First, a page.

I appreciated the therm-images of the lights you provided. It makes me more appreciative the Convoy L6’s length as good way to control the heat from XHP70 LED.

“You must have a plan, if you don’t have a plan, you will become part of someone else’s plan.” Terence McKenna

will34
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Thanks for your extensive test!

Franz
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Impressive review Maukka really like LOL

I really want to order a G30 and dont have much reviews with good outdoor beamshots, may you incude a beam shot with L6 in comparison?

Thanks Thumbs Up

saypat
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really like the bloody beam and tint on this light. Thank you for the beam shots.

presterjohn
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With that kind of review they should have given you the light for free! You earned it.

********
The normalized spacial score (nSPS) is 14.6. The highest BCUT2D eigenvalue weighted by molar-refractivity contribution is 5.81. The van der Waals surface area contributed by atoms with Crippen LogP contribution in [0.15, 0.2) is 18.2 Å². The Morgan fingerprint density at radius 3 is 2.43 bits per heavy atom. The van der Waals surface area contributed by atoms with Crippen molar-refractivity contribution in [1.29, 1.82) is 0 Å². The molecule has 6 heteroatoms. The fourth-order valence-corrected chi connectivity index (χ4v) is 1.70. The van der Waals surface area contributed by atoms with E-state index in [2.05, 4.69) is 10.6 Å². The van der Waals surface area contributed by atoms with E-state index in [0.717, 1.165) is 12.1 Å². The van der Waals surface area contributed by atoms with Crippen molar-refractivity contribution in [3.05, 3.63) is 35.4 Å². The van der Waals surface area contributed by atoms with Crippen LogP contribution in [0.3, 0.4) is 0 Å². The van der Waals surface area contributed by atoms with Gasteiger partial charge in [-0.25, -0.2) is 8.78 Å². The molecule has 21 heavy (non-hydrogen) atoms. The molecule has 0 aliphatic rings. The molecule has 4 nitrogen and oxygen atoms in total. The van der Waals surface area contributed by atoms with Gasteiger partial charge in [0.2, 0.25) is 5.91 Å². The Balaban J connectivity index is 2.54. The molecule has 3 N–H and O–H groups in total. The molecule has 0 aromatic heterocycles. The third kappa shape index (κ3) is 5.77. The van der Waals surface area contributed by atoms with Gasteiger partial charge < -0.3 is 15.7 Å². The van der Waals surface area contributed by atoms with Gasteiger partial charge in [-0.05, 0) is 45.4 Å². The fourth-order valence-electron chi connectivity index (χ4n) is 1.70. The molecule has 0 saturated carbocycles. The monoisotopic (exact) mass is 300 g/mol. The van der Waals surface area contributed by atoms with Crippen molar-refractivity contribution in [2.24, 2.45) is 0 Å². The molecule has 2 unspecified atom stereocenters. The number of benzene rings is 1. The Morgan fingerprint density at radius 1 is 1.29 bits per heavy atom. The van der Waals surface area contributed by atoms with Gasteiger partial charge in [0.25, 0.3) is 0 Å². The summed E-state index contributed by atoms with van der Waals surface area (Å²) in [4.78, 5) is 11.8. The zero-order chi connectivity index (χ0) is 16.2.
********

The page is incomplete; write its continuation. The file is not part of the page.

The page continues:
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Franz
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maukka wrote:
Here are links to the individual beamshots if you’d rather compare them at your own pace.

White wall
Acebeam EC50 Gen II
Olight R50 Seeker
Acebeam EC60
Nitecore EC4SW
Eagle Eye X7
Convoy L6 3A

Trail
Acebeam EC50 Gen II
Olight R50 Seeker
Acebeam EC60
Nitecore EC4SW
Eagle Eye X7
Convoy L6 3A

Yard from above
Acebeam EC50 Gen II
Acebeam EC60
Olight R50 Seeker
“Convoy L6 3A”:http://i.imgur.com/MBP3GzH.jpg

Do you have one in trail of g30?

maukka
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Franz wrote:
Do you have one in trail of g30?

Sorry no, had my pockets full of lights. There’s not much difference to the EC4SW though. But as can be seen from the runtimes, the G30 will hold the high output for much longer.